In 2011, Laura Beaver did not let the growing tumor in her body dictate her life. She kept up her normal hourlong gym routine. She took weekend bike rides near her Washington state home. She did the laundry, effortlessly walking up and down her spiral staircase, even though her breast cancer had returned.
Three-and-a-half years later, in February, her cancer had spread to her liver and bones. Beaver, 67, began chemotherapy again, eight years after doctors told her she was cured.
This latest round of chemotherapy was brutal. Beaver was constantly fatigued. Everything, even water, tasted like metal. But she learned to accept all the complications, until one day last month her exercise spandex fell off her protruding hips. She had been so preoccupied with chemotherapy that she never thought to step on the scale.
Her 5-foot-7, formerly 130-pound frame had shrunk to 116 pounds.
"My sternum looks like I've swallowed a huge German sausage," said Beaver, her voice coarse from the chemotherapy. "Now, I look like a skeleton."
Beaver's weight loss is symptomatic of cachexia, a condition that affects more than half of all cancer patients and kills at least 20 percent even before the cancer does. The cancer feeds off the muscles and protein in a patient's body, sapping her energy and causing her to literally waste away.
The extreme thinness is not caused by the cancer itself, but cachexia is most often a sign that a chronic disease — whether it's cancer, HIV/AIDS, tuberculosis, or kidney failure — is terminal. Little is understood about the syndrome, which often leaves patients too weak to receive further treatment for their chronic disease and greatly reduces their quality of life. The ability to reverse cachexia's effects has eluded doctors, who cannot treat the illness.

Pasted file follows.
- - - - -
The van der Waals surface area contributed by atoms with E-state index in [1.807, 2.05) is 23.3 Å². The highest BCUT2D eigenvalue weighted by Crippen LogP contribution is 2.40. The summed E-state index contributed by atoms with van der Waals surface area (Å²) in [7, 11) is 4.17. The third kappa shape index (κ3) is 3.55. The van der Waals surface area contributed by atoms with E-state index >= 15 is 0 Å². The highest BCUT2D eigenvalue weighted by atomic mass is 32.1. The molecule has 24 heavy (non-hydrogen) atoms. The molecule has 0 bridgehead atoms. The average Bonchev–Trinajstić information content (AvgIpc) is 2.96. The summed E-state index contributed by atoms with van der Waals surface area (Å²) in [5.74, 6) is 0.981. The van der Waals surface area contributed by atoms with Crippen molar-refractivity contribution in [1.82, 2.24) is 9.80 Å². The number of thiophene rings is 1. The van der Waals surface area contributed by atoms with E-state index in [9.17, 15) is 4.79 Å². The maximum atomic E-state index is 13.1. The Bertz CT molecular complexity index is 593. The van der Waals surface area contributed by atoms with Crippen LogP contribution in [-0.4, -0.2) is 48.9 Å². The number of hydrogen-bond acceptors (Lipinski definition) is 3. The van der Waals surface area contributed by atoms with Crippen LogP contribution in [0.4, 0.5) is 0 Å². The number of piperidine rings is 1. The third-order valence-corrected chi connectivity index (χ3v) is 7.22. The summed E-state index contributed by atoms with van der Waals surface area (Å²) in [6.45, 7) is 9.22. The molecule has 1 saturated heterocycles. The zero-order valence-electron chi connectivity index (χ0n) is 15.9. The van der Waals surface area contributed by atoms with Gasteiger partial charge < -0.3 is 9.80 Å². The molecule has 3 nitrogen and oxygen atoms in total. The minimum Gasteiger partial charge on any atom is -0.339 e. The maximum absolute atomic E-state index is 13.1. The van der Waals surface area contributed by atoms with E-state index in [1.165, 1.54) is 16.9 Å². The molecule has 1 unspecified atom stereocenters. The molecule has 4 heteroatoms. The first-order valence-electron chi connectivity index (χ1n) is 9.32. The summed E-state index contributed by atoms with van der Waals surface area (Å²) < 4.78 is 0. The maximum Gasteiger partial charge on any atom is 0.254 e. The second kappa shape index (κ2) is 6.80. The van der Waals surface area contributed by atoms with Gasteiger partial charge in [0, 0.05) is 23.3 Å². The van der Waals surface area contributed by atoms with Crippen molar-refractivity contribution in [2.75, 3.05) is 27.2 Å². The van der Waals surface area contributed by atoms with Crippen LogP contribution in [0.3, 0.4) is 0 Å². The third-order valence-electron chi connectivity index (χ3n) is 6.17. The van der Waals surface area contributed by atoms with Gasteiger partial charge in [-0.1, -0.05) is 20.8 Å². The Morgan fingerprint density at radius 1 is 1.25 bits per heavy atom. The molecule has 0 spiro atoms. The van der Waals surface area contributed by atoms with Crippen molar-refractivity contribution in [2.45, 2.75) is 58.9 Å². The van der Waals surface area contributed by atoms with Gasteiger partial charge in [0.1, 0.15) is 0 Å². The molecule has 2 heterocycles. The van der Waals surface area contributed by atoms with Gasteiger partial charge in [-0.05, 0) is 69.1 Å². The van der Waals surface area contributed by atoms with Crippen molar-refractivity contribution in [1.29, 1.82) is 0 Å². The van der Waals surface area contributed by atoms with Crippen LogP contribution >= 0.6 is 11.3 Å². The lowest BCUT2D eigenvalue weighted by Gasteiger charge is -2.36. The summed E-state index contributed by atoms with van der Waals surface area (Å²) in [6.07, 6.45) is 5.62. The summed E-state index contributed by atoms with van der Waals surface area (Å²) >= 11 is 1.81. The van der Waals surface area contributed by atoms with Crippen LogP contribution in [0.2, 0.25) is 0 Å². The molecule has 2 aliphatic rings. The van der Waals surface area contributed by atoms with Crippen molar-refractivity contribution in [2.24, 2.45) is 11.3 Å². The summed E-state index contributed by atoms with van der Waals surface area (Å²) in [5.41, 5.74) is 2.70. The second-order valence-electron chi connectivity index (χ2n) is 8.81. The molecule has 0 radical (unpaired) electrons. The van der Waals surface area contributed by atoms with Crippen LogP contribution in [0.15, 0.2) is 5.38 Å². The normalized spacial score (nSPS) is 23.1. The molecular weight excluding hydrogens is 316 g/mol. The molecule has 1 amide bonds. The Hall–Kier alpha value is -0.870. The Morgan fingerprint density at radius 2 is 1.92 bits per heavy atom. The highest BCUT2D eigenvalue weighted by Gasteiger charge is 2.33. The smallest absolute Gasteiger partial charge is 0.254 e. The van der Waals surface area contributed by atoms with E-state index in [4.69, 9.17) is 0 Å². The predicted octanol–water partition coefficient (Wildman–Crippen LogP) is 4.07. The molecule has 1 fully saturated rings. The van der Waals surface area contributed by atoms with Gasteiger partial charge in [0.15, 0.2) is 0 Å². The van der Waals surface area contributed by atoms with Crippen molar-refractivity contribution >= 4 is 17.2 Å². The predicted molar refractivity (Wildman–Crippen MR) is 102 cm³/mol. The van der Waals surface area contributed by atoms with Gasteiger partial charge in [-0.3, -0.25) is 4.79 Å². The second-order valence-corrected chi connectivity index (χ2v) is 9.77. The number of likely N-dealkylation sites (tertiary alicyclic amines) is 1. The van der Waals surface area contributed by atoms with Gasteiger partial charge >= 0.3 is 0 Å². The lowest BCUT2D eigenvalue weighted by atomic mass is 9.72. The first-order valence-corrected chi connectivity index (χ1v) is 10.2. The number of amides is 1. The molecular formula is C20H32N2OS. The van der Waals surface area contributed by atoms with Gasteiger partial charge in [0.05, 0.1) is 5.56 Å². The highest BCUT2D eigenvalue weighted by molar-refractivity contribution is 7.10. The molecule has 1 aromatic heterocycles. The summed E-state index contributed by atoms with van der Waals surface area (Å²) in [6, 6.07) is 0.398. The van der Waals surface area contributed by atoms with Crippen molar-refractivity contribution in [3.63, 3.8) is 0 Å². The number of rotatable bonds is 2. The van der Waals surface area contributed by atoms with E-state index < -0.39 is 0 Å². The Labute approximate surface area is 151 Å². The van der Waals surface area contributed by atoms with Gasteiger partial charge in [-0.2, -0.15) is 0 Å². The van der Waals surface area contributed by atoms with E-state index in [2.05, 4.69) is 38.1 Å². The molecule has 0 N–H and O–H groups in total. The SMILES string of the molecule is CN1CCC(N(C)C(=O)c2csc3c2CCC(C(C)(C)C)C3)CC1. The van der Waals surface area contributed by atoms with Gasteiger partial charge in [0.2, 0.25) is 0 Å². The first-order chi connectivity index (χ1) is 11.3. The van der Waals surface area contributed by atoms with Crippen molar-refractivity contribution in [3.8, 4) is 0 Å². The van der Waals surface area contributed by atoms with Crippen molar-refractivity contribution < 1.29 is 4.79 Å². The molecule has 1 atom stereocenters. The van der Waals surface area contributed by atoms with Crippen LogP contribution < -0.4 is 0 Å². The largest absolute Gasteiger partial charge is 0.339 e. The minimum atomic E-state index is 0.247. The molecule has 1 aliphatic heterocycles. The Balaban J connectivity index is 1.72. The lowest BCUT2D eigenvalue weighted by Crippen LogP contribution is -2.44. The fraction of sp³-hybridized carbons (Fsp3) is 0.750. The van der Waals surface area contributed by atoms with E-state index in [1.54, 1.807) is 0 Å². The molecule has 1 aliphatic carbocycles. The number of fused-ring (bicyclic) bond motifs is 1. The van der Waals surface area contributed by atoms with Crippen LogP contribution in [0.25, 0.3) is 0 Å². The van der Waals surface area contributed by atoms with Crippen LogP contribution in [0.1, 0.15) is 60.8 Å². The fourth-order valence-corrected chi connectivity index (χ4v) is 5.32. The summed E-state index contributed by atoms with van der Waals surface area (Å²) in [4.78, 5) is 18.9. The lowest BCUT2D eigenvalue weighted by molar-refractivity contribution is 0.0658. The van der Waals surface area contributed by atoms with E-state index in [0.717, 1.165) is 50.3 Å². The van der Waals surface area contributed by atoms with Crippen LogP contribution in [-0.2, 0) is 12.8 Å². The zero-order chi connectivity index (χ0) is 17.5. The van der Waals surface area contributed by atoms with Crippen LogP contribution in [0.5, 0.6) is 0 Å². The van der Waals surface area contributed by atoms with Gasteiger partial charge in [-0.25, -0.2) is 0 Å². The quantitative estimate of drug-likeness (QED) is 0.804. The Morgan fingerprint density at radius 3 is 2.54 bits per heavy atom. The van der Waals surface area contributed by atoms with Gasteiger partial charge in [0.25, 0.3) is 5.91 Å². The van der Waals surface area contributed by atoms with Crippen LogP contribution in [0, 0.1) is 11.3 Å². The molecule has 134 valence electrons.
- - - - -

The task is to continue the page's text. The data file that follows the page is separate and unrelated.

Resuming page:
But two research papers published this month, in the journals Nature and Cell Metabolism, identify possible molecular causes of the degenerative illness that researchers hope could lead to potential treatments.
The Nature study, led by Dr. Bruce Spiegelman, a professor of medicine at Harvard Medical School and Dana-Farber Cancer Institute , found that after using an antibody to block the effects of the protein PTHrP in mice with lung tumors, symptoms of cachexia improved or were prevented. PTHrP, or parathyroid hormone-related protein, is released from many types of cancer cells.
Cachexia causes white fat cells in the body that store calories to turn into fat-burning brown cells that release heat. Spiegelman found that the protein was at least partially responsible for this "browning" of the cells in mice, and identified high levels of PTHrP in blood samples from human cancer patients.
Although the protein does not cause cachexia alone, blocking the protein's release stopped the wasting, leaving Spiegelman and other doctors optimistic that this study could lead to a treatment to slow or prevent cachexia's effects.
"If we can improve treatment of that [cachexia], we leave people open for a longer time to get advanced therapies," Spiegelman said. "We want to know: What the heck is going on?"
The Cell Metabolism paper, detailing a different approach and led by Erwin Wagner of the Spanish National Research Centre in Madrid, states that inflammation plays a large role in turning white fat cells into brown fat cells, and found that anti-inflammatory therapies in mice alleviated symptoms of cachexia.